Game has played an important part in Emma Whittingham’s life.
She grew up stalking and eating it, moved on to cooking it, supplied game recipes to a local newspaper and ended up selling it.
So it should come as no surprise that the 48-year-old has now written a book about it.
Game On Northumberland is a collection of easy-to-follow traditional and modern recipes featuring everything from pheasant to venison, rabbit, grouse, mallard and partridge.
Emma hopes the 44-page book will inspire people to look afresh at the plethora of high quality, richly flavoured but sadly underused game, available from England’s Border County. “Game used to be popular. I grew up eating it and was taught by my mother how to cook it. I still serve game regularly and will in all likelihood be having venison for Christmas this year.
“But while game is low in fat and cholesterol and very healthy for you, it has fallen out of favour, I think because people either don’t now know what to do with it or for those between the ages of 30-60 they have bad memories of being forced to eat one too many jugged hares or its ilk.
“Yet game is so versatile. There are so many dishes you can create beyond simply roasting.”
Game on Northumberland proves the point very ably. Among the recipes are two for pigeon risotto and venison curry. Some are Emma’s own developed through trial and error over the years (“one of my favourites is pheasant with orange, red wine and haggis. It came about by accident on one of those days when you find yourself scrabbling around in the kitchen for ingredients.”), while others have been donated by friends and other Northumberland-based game enthusiasts.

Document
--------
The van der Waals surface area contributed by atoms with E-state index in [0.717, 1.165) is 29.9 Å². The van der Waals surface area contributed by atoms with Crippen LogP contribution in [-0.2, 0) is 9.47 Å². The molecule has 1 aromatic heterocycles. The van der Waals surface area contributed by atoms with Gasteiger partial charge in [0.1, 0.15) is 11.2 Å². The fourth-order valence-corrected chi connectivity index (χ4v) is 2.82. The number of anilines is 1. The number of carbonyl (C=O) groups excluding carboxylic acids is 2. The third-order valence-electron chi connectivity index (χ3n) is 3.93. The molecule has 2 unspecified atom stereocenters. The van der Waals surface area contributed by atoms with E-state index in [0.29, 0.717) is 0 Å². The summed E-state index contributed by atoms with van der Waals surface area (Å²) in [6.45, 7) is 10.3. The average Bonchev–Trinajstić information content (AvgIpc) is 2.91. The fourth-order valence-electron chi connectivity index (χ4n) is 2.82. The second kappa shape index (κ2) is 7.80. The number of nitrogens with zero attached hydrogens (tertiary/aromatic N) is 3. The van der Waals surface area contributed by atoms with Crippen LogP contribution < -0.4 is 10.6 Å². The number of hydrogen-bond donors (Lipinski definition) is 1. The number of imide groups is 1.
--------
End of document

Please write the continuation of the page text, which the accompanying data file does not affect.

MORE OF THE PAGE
The book is about more than recipes, however. There are also details on where to buy meat, when shoots take place, game storage and seasonal vegetables.
Emma, who was born and raised in Alnwick and attended what was Our Lady’s Convent High School in the town, has a lifelong love of food and local produce in general. So much so that the mother of two teenagers was instrumental in helping get the now hugely popular monthly Alnwick Farmers’ Market off the ground, which she then managed.
“It used to annoy me that we had so much produce on our doorstep and we weren’t eating and promoting it,” she says.
Shoppers would often approach her for recipes and suggestions on how best to cook certain foods, like game.
Aware that Northumberland didn’t have its own definitive game cookbook, Emma decided to write her own – despite ironically never having owned a recipe book of her own. “My father shot and I learned about game from a very young age. My mother taught me how to cook and everything I know is up here (she taps her head), so it is quite bizarre that I have written my own cookbook.”
The project took her 18 months and she has launched her own company, Game on Press, to sell and market the book. The venture has been a steep learning curve. “I work in Barter Books now in Alnwick, so had some idea of the pitfalls I might face, but definitely not all. As an example, I had to have an ISDN number but you can only buy a minimum of 10, and I have had to set up my own business.
“I’ve had to invest my own money too – the whole project has cost about £6,500 – but I was lucky to get some sponsorship.”
Those who have backed the book include Oleifera rapeseed oil, Fentimans drinks, Northumberland Estates, Alnwick-based butchers Turnbulls, Brocksbushes Farm Shop and the Pilgrims Coffee House on Holy Island.
Celebrity chef John-Christophe Novelli, who appeared at the recent Alnwick Food Festival, has written the foreword. There’s also a message from Mary Manley, owner of Barter Books.
In total, 3,000 copies of Game On Northumberland have been printed. Priced at £6.99 it is for sale at Barter Books, Blagdon and Moorhouse Farm Shops and tourist information centres in Berwick, Alnwick, Morpeth and Wooler, as well as online through Amazon.
Already around 500 copies have been sold. Emma has also found herself in demand to do public appearances and book signings, and will be at Morpeth Chantry on November 19 between 10.30am-2pm.
It beats standing around, often in the freezing cold, writing down game recipes for market customers.
Read more about local food in Northumberland.